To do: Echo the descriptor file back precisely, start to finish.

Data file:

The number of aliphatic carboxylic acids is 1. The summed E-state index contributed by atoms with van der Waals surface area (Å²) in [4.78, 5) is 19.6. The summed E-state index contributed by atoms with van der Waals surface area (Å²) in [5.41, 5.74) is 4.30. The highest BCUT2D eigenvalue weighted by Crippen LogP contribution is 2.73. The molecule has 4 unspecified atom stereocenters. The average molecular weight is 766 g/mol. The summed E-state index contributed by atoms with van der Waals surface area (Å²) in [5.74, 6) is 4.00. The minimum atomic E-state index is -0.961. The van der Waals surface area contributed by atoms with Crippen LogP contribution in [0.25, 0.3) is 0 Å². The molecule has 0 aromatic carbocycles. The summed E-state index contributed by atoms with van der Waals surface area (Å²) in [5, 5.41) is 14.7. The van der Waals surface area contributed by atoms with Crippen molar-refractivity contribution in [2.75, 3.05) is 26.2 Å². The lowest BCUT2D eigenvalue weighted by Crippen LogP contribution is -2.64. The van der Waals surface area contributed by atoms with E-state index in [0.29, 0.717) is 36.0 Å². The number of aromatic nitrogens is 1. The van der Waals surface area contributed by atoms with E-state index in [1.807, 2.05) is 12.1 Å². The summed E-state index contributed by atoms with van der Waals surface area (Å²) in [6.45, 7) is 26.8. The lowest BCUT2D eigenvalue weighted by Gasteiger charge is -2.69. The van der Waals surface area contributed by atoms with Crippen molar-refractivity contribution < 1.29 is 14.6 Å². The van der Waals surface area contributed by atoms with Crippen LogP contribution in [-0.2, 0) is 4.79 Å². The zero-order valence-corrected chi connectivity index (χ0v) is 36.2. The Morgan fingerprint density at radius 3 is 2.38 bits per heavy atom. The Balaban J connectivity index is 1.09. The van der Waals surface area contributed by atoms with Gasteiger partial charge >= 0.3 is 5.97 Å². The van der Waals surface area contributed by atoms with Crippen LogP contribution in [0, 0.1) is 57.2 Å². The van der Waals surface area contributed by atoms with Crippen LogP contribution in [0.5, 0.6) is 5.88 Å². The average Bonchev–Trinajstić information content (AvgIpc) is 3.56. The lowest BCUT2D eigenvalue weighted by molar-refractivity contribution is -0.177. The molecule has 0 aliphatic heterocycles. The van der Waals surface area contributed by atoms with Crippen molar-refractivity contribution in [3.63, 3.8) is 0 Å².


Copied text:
The number of aliphatic carboxylic acids is 1. The summed E-state index contributed by atoms with van der Waals surface area (Å²) in [4.78, 5) is 19.6. The summed E-state index contributed by atoms with van der Waals surface area (Å²) in [5.41, 5.74) is 4.30. The highest BCUT2D eigenvalue weighted by Crippen LogP contribution is 2.73. The molecule has 4 unspecified atom stereocenters. The average molecular weight is 766 g/mol. The summed E-state index contributed by atoms with van der Waals surface area (Å²) in [5.74, 6) is 4.00. The minimum atomic E-state index is -0.961. The van der Waals surface area contributed by atoms with Crippen LogP contribution in [0.25, 0.3) is 0 Å². The molecule has 0 aromatic carbocycles. The summed E-state index contributed by atoms with van der Waals surface area (Å²) in [5, 5.41) is 14.7. The van der Waals surface area contributed by atoms with Crippen molar-refractivity contribution in [2.75, 3.05) is 26.2 Å². The lowest BCUT2D eigenvalue weighted by Crippen LogP contribution is -2.64. The van der Waals surface area contributed by atoms with E-state index in [0.29, 0.717) is 36.0 Å². The number of aromatic nitrogens is 1. The van der Waals surface area contributed by atoms with E-state index in [1.807, 2.05) is 12.1 Å². The summed E-state index contributed by atoms with van der Waals surface area (Å²) in [6.45, 7) is 26.8. The lowest BCUT2D eigenvalue weighted by Gasteiger charge is -2.69. The van der Waals surface area contributed by atoms with Crippen molar-refractivity contribution < 1.29 is 14.6 Å². The van der Waals surface area contributed by atoms with Crippen LogP contribution in [-0.2, 0) is 4.79 Å². The zero-order valence-corrected chi connectivity index (χ0v) is 36.2. The Morgan fingerprint density at radius 3 is 2.38 bits per heavy atom. The Balaban J connectivity index is 1.09. The van der Waals surface area contributed by atoms with Gasteiger partial charge >= 0.3 is 5.97 Å². The van der Waals surface area contributed by atoms with Crippen LogP contribution in [0, 0.1) is 57.2 Å². The van der Waals surface area contributed by atoms with Crippen LogP contribution in [0.5, 0.6) is 5.88 Å². The average Bonchev–Trinajstić information content (AvgIpc) is 3.56. The lowest BCUT2D eigenvalue weighted by molar-refractivity contribution is -0.177. The molecule has 0 aliphatic heterocycles. The van der Waals surface area contributed by atoms with Crippen molar-refractivity contribution in [3.63, 3.8) is 0 Å².